With more and more companies advancing their digital transformation plans, online activity and website analytics have become more critical than ever to understand. Analysing online data can help you identify customer trends and make data-driven decisions, but with so many data points available, where should you focus your attention?
Besides the popular data points we are accustomed to, thanks to social media, like the number of clicks and engagement, what do the other terms mean and how can they help make decisions? In this edition of our Jargon Buster series, we simplify five analytics terms including 'benchmarking', 'bounce rate' and 'referrer source' to help you make sense of it all.
Benchmarking is a feature used in most analytics tools to compare sets of data. It allows you to compare your existing content against industry data and previous content from your website to provide context about what is doing well. You start by setting out which data point you want to compare; popular choices are unique visitors and time spent on a page, then view your numbers against the industry.
You can use this information to help you identify industry and customer trends and produce what your audience is after. For example, if you write on several different topics, set your benchmarking data point as the number of views and see which one has the highest. Also, you get the bonus of seeing how you measure up against your competition.
The bounce rate is the percentage of visitors that leave your site from the point at which they entered, without going anywhere else on the site. A high bounce rate is not always bad. It depends on the page in question. For example, it is normal to have a high percentage if you have a single page like an article or blog post because it is intended to be read.
If you want the user to click on other pages, for example on a landing page where your main information is displayed, but you also want users to interact with other pages, then a high bounce rate means you need to analyse the page. You can decrease the percentage by making your call-to-actions clearer and improving the journey for the user.
Page impressions are slightly different to page views, and they are mostly used in social media and search engine analytics. An impression is when your URL appears on a user's screen, not when they have clicked through. When making decisions, page impressions become more valuable when you compare them to other data points. They are also a great metric to monitor when running an online advert.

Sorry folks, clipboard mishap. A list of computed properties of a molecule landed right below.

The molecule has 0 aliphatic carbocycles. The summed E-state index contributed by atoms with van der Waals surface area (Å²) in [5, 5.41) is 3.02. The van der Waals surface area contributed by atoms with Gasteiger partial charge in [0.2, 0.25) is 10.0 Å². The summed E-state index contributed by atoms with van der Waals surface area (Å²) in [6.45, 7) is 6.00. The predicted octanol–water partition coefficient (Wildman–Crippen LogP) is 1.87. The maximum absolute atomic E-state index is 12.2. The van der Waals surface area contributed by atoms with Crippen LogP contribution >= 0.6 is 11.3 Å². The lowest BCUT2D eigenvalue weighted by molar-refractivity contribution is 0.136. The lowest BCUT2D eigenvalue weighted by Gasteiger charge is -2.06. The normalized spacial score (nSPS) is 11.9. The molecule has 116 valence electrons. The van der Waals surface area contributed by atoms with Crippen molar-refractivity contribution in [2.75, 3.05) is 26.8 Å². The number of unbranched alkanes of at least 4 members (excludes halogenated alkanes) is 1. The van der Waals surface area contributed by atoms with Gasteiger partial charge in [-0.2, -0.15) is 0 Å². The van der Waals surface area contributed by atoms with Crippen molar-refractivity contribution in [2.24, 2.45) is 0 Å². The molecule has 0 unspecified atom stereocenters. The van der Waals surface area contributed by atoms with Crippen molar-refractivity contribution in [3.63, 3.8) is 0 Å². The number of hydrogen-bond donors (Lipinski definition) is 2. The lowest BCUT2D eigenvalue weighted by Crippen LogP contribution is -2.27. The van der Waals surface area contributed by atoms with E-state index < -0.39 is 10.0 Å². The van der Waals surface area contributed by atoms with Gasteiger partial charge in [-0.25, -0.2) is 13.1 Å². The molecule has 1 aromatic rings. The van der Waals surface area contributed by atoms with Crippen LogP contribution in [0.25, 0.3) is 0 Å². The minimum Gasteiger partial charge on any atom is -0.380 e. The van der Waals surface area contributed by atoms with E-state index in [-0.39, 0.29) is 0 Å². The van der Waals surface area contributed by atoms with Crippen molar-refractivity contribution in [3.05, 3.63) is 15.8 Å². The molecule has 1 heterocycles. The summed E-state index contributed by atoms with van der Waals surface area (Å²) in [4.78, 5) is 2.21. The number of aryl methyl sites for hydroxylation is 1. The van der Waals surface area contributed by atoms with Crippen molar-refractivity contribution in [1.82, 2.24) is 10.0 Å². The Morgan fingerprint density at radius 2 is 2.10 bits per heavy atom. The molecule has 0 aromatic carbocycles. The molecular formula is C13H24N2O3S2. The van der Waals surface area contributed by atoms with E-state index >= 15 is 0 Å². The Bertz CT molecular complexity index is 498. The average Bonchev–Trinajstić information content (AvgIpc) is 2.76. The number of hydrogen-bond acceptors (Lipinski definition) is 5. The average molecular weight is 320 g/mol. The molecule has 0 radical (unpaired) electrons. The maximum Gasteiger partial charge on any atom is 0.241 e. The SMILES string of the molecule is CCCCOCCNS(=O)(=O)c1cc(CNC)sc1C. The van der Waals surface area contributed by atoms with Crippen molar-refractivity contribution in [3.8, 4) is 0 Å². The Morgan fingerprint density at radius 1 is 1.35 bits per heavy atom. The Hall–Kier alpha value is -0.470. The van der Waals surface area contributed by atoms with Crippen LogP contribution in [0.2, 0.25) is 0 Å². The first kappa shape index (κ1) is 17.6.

When running an advert, where the main purpose is to attract clicks through to your website if you have a high page impression count but comparatively low click-through rate, this may suggest you need to tweak your advert's content. People see your content, but they are not engaging with it.
Session duration is an essential data point as it calculates how long a user is on your website. A session is classed as an entire visit rather than a single page view. It considers all interactions, including multiple page views, engagement with media and e-commerce activity. The session ends when the user leaves your website, so the longer the duration, the better.
Analysing the session duration tells you a lot about your website's user experience, is the website journey easy to follow? Are the calls-to-action clear? You want a nice, easy flow on your website. It should be easy for the user to understand where to go if they want to find out more information, purchase a product or look at other content on your site. This data point will give you a better understanding of how your website is performing as a whole.
Referrer source/referral traffic
Referrer source is another key data point to keep track of when monitoring online activity as it shows how a user found your website. Having strong referral traffic is a good indicator that your promotions and online activities are working efficiently. Sources include e-mails, social media, other websites, search engines and more.
Analysing this data can help inform important marketing decisions. Did your email campaign have the desired effect? Is your website optimised for search engines? Are your social media efforts bringing users to your website? Being found via external sources is essential to any digital transformation strategy. Monitoring this data point will help you determine how users are currently finding your site and improve areas which are not working for you.